The itinerary for next month’s papal visit has been announced by the Vatican — and it will begin in Western Canada.
Pope Francis will be in Alberta on July 24 to July 26, Quebec on July 27 to July 28, and Iqaluit on July 29.
The theme of the weeklong visit is "walking together." It will include a combination of public and private events, with an emphasis on Indigenous participation.
The 85-year-old pontiff will start his visit in Edmonton with a brief airport ceremony on July 24.
He will visit the site of the former Ermineskin Residential School in Maskwacis, Alta., and meet with members of First Nations, Métis and Inuit communities on July 25.
That afternoon, Pope Francis will visit Sacred Heart Church of the First Peoples, a National Indigenous Roman Catholic church in downtown Edmonton, where he will give an address.
The Pope will celebrate an open-air mass at the 65,000-seat Commonwealth Stadium in Edmonton on the morning of July 26 — the feast day of St. Anne, the grandmother of Jesus. The event will incorporate Indigenous traditions.
That evening, the Pope will visit Lac Ste. Anne, 95 km northwest of Edmonton. It is the site of an annual pilgrimage that welcomes tens of thousands of Indigenous participants from across Canada and the U.S. He will give a homily there.
Pope Francis will meet the governor general, prime minister and Indigenous people in a series of meetings in Quebec City on July 27.
The Pope will visit Sainte-Anne-de-Beaupré, northeast of Quebec City, on July 28, where he will celebrate mass at one of the oldest and most popular pilgrimage sites in North America. Later that day, he will participate in vespers with bishops, priests, seminarians and other church officials at the Cathedral of Notre Dame.
Pope Francis will meet with a delegation of Indigenous people from Quebec on the morning of July 29 before departing for Iqaluit. There, he will meet with residential school survivors, young people and elders before leaving for Rome.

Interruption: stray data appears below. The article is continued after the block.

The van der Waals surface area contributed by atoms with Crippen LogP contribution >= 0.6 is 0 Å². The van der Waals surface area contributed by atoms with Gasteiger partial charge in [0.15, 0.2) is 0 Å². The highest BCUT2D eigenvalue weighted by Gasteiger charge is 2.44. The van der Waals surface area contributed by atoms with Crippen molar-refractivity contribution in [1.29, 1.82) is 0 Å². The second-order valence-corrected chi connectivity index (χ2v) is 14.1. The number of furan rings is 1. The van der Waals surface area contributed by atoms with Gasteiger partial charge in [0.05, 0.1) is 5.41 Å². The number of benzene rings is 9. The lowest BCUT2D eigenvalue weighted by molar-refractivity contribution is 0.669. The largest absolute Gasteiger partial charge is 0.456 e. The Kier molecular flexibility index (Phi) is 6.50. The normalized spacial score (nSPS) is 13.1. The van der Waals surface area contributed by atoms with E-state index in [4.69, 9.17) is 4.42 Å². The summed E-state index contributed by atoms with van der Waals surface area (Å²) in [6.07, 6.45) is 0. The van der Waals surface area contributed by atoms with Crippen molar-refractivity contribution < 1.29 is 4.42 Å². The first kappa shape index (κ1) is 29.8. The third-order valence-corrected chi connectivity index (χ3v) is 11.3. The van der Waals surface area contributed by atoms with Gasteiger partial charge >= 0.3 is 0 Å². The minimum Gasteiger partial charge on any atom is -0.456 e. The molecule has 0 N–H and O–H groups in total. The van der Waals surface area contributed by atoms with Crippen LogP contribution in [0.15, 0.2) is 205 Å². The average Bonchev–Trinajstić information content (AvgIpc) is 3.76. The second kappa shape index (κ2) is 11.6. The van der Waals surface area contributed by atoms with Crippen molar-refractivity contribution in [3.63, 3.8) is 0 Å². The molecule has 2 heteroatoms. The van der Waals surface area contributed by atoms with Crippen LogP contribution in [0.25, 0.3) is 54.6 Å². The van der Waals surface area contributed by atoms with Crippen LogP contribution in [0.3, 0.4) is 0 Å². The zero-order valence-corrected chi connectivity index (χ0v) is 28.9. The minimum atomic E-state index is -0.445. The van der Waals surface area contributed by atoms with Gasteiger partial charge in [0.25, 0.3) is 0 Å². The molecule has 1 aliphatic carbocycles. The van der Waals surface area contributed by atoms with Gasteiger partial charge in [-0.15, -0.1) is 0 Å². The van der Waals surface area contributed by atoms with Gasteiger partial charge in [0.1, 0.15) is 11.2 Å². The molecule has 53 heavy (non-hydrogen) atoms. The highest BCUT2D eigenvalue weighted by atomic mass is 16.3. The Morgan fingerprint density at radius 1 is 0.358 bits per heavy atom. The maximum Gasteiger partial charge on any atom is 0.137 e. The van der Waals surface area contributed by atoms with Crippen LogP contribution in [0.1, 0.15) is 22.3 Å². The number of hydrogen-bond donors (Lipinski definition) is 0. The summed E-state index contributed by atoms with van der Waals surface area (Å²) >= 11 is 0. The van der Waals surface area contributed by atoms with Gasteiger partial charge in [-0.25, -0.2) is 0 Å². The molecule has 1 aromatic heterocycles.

"This announcement is a confirmation that the Holy Father is coming to Canada," Archbishop Richard Smith of Edmonton, who is the general co-ordinator of the papal visit, said.
"It’s deeper than that, though. It shows the depth of the pope’s determination to come here to meet Indigenous people. It is clearly a priority for him."
The visit will not only be beneficial for Roman Catholics, Smith said, "but for the whole country. It can help us all as we work towards reconciliation. If we get this question right, it can have repercussions (that show) all Canadians that reconciliation is possible."
Smith said the Pope’s health is a concern, so his appearances will be limited to about an hour, with plenty of time for rest, he said.
"We want to make sure he isn’t over-taxed on this trip," he said.
More information about the visit can be found at www.papalvisit.ca.
John Longhurst has been writing for Winnipeg's faith pages since 2003. He also writes for Religion News Service in the U.S., and blogs about the media, marketing and communications at Making the News.